A Little Context
I have been working with the KAS students in Taiwan for the past two years. TW Williamson, a language arts teacher at the school, has been teaching blogging to his Freshman Language Arts class. He graciously shared his blogging unit lesson with me. Here is a website and review of our first two years of projects.
I’m in year two of blogging with my students at Bio-Med Science Academy, and I'm working with the same group of students this year, now Sophomores. As Freshman, I had just introduced a bit of blogging with these students, completing three blog posts.
This year, I decided to practice along with my students and have started my own blog. My first post on PBL training can be found here.
Let's Start Commenting!
Being part of George Couros Innovator's Mindset online community #IMMOOC George discussed the importance of commenting on each other's blogs. I was so excited to see my first comments! This spurred me to try commenting with my students.
Here is how I structured my class. Based on an assignment designed by TW Williamson
AGH! I was worried! KAS schools use their blogs extensively, I did not want a comment that corrected grammar or commented negatively or worse yet, commented negatively with horrible spelling and grammar errors showing up on their blogs! Fortunately, we discovered as we went back to “edit our comments” that Mr. Williamson is a pro, his students had their blogs set up to “moderate all comments” so KAS students review comments before allowing to appear on their blogs.
The Apology Email
My email to my KAS co-teacher TW went as follows.
So reviewing some student blog comments, I experienced many emotions, mostly embarrassment and horror. We had a few that are way out of line and the grammar and spelling! You will be receiving a few apology emails from my students.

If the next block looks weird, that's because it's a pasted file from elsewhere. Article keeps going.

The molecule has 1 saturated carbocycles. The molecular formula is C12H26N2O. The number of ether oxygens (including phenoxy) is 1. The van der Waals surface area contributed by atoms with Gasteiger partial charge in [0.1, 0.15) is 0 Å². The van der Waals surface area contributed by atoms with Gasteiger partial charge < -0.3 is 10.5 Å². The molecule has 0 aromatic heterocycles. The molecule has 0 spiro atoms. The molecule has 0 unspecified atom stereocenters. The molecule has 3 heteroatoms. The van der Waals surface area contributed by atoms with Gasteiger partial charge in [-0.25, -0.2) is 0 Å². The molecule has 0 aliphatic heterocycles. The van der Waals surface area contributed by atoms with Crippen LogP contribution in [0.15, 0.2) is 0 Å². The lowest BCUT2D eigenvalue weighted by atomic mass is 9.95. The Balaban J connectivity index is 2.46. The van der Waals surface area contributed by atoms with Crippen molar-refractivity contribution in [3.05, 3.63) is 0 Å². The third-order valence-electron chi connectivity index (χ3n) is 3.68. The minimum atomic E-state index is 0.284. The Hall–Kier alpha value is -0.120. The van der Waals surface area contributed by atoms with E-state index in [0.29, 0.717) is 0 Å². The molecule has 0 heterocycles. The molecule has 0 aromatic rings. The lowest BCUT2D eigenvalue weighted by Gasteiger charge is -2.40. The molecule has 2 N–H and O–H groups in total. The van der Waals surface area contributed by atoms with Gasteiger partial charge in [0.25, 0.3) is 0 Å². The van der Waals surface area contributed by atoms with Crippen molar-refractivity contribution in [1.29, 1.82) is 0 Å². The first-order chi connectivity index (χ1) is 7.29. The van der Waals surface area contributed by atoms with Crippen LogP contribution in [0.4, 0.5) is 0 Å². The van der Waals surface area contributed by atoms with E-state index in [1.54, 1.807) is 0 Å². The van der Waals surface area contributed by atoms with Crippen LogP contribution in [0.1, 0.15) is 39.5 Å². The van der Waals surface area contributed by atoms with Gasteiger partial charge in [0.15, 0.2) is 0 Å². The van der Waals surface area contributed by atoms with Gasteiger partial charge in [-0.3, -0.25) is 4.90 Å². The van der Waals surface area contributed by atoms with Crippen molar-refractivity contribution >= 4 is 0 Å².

I reviewed a few more and we have some great comments, but please let your class know. I could have set up my students more and had several in "peer edit" mode vs blog comment mode. The final teachable moment, when students tried to go back and edit or remove a comment they found errors in, they realized they did not have editing rights. Hope this helps with the "think before you post" movement.
Project Based Learning
Key takeaways that I want to start implementing immediately in my classroom
How can I frame my lessons so that students can understand how the skills they are developing will help them beyond their academic career? By reflecting on this idea, I am redesigning my curriculum to share with students our "big idea" project of year vs. waiting until after instruction to "launch" the project.
Sigh, yes rubrics. Typically the bane of any project I create. My opinion of rubrics transformed from a simple checklist to a powerful learning tool that will help students develop their need to know charts and help challenge students to move beyond standard expectations.
While many of these tools were not new to me, what was new was how they were being used, and that provided many "ah ha" moments. I appreciated experiencing the training as "student" living the process as it helped me gain a much deeper understanding of how we learn and how to teach more effectively using projects.